Why We Should Design For Humans, Not Users
People’s lives aren’t static, so why are their user experiences?
Last year, I wrote about my relationship with the Nike Training App. The app is my personal trainer, providing me with all the guidance and support I need for my daily workouts. It practically eliminated my need for a human trainer or a gym, and with the personal touch you expect from real-life relationships. We had a healthy, consistent relationship.
This summer, I collided with an opponent while playing soccer and pop! tore my ACL and my medial meniscus. After a recent surgery and months of physical therapy ahead, my daily Nike Training Club workouts are on pause. Just like my ligament, my relationship with Nike is (temporarily) severed.
Unlike the people in my life, the app has no way of being there for me during this time—let alone knowing what happened in the first place. To the algorithm, I look like any other user that dropped off.
I wish more than anything that the app could cheer me on through my recovery the same ways it does through my workouts. What if there was a stretching section for injured athletes? What if it connected me to others recovering from the same injury?
After my injury, I asked, “How might brands design experiences that ebb and flow with people’s lives?”
How can a company or brand be there for people when they need a break? An athletic company for injured athletes is one scenario, and there are countless others: airlines when people can’t travel, utilities providers when people go on long vacations, and banks when people are experiencing financial hardship, to name a few. And how about when people experience a significant change in life altogether, like marriages, new jobs, births, or moves?
The benefit for a business is that by maintaining an ongoing relationship even during downtime or shifts, it grows and changes with its customers, rather than driving them away.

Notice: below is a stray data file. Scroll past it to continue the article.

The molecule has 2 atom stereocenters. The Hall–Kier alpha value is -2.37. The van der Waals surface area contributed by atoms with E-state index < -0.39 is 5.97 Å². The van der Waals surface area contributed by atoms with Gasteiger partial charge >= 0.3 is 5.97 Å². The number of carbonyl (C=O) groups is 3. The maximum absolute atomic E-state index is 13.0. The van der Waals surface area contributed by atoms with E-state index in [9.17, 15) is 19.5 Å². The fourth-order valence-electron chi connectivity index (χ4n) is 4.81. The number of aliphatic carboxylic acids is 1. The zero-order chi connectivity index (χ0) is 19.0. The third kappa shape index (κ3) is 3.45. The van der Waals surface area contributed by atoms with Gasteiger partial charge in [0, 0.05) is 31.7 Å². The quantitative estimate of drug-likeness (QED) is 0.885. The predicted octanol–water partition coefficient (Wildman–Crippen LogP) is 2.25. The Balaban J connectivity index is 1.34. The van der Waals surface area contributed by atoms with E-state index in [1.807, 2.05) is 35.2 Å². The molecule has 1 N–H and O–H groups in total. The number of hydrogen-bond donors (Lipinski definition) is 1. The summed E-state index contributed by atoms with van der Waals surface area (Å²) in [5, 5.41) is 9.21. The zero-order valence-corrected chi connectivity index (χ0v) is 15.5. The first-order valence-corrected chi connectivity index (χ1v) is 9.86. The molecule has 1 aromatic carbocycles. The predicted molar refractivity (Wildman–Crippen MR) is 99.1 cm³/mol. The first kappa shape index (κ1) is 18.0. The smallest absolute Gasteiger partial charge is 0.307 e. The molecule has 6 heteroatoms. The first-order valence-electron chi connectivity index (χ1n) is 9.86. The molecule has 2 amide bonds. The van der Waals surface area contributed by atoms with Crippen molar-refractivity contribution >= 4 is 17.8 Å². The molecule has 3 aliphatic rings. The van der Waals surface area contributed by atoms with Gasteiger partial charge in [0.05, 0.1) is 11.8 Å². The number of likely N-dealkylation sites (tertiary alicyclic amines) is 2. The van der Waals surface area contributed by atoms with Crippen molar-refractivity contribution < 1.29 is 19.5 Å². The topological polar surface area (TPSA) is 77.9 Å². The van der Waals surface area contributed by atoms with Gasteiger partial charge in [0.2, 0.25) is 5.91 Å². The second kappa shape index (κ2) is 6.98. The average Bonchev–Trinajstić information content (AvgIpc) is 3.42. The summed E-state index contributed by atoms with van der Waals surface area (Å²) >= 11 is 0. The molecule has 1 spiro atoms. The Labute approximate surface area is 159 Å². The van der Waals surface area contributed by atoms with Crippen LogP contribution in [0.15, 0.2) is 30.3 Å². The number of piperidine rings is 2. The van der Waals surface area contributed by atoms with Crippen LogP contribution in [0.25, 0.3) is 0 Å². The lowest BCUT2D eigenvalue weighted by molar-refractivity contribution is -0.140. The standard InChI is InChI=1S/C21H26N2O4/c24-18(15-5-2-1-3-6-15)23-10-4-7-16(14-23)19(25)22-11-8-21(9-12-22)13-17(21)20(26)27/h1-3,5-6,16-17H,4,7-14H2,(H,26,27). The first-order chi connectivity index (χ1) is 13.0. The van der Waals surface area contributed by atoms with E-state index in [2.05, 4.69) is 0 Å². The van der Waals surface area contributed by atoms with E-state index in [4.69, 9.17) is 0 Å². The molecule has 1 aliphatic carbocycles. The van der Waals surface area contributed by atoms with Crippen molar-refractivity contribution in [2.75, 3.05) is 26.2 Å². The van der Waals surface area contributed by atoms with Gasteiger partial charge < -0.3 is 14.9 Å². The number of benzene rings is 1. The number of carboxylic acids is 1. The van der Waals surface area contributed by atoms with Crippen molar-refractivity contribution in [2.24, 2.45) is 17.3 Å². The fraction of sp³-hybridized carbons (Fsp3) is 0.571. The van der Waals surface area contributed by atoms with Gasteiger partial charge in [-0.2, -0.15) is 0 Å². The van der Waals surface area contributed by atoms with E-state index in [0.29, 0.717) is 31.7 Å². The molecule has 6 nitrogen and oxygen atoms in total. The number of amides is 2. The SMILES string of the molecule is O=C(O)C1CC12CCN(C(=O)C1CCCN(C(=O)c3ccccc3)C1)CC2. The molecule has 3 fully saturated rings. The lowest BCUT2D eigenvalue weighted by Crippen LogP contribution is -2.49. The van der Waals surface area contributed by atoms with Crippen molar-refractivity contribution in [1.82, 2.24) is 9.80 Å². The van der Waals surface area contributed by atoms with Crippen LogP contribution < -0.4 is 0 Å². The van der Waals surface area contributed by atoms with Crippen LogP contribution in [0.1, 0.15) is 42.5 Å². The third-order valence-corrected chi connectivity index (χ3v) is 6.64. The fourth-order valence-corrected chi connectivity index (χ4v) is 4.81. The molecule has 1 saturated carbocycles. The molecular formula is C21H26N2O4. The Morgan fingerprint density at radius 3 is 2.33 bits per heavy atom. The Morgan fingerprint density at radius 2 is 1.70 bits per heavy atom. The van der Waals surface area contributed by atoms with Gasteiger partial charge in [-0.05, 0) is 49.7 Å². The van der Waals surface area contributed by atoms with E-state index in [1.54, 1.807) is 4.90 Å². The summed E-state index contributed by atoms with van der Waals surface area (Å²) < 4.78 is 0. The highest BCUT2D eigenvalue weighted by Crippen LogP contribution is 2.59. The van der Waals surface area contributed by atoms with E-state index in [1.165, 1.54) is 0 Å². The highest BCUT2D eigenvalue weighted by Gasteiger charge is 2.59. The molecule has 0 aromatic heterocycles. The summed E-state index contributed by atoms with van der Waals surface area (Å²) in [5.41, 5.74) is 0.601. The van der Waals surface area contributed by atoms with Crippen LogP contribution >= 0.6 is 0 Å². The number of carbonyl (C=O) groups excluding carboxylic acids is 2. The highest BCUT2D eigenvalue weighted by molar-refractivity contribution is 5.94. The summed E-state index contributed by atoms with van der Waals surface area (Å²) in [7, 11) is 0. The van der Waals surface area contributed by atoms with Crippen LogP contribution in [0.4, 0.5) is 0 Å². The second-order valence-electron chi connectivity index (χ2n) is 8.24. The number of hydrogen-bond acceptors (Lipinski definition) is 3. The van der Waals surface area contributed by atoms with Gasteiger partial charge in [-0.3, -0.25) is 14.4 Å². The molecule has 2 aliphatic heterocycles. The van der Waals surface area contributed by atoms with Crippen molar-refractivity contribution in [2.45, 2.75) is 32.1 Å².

3 ways that business can create on-going relationships:
- Maintain a continuous conversation
There is no shortage of instagram accounts for pet-lovers. One of them is Jess Rona Grooming. The account is frequently updated with photos and videos of cute client dogs getting primped. Its 111K followers get to enjoy entertaining content without owing anything in return. But they give something back regardless: Each photo receives thousands of likes and comments that tag other people. While this LA-based dog groomer might not currently have over 100K customers, it has a relationship with fans worldwide who act as amplifiers for the company. And for people like me—previous dog owners with plans to get a dog again soon—Jess Rona Grooming will certainly be on the shortlist.
2. Enable lower-risk trials
As an outdoor outfitters, Alite Designs recognizes that the high cost of gear is enough to deter people from getting outdoors. Someone like me who only camps once or twice a year isn’t going to want to spend hundreds of dollars on a tent. I’d rather not camp at all. To lower the barrier for infrequent or non-campers, Alite has built a “lending library” where people can reserve and rent gear for an entire weekend for free. This encourages people who might otherwise never be a customer to trial their gear, and in the best cases, to become more avid campers who are loyal to the brand.
3. Build companions to your main offering
Businesses or services that are seasonally relevant have an opportunity to supplement their offering with off-season tools. Providing small benefits all-year-round increases the likelihood that customers will remain loyal year after year, despite new entrants. For example, TurboTax releases an annual product that simplifies the process of filing taxes. For the interim periods, the company offers apps like ItsDeductible Donation Tracker, an app that tracks charitable donation tax deductions. Come tax time, customers can export this data into TurboTax, making for an integrated experience. By strengthening its presence in customers’ lives, the brand strengthens its relationship with customers.
Today, most brands create end-to-end experiences that assume their users have consistent lives.
For example, building a great end-to-end experience for finding and completing one daily workout or selecting and purchasing the right pair of shoes for one occasion. This is a good start, but the problem is that we as humans don’t lead lives of repeatable moments. Each day our behaviors and emotions are different, sometimes predictably, and sometimes unpredictably so. And our lives change over the weeks, months, and years. An app experience that meets our needs one day may be completely off the next.
When designing products and services, it’s important to remember that people are not just users of your offering. Life happens — and it impacts the way that your “users” engage with your brand. Consider how you might engage with people when their lives change.
My experience with the Nike app is good because I can behave in the one specific way it expects most of the time. But it would be even better if it could flex to meet my changing needs all of the time. Until then, I’ll plan to get the app back up and running on as soon as I am.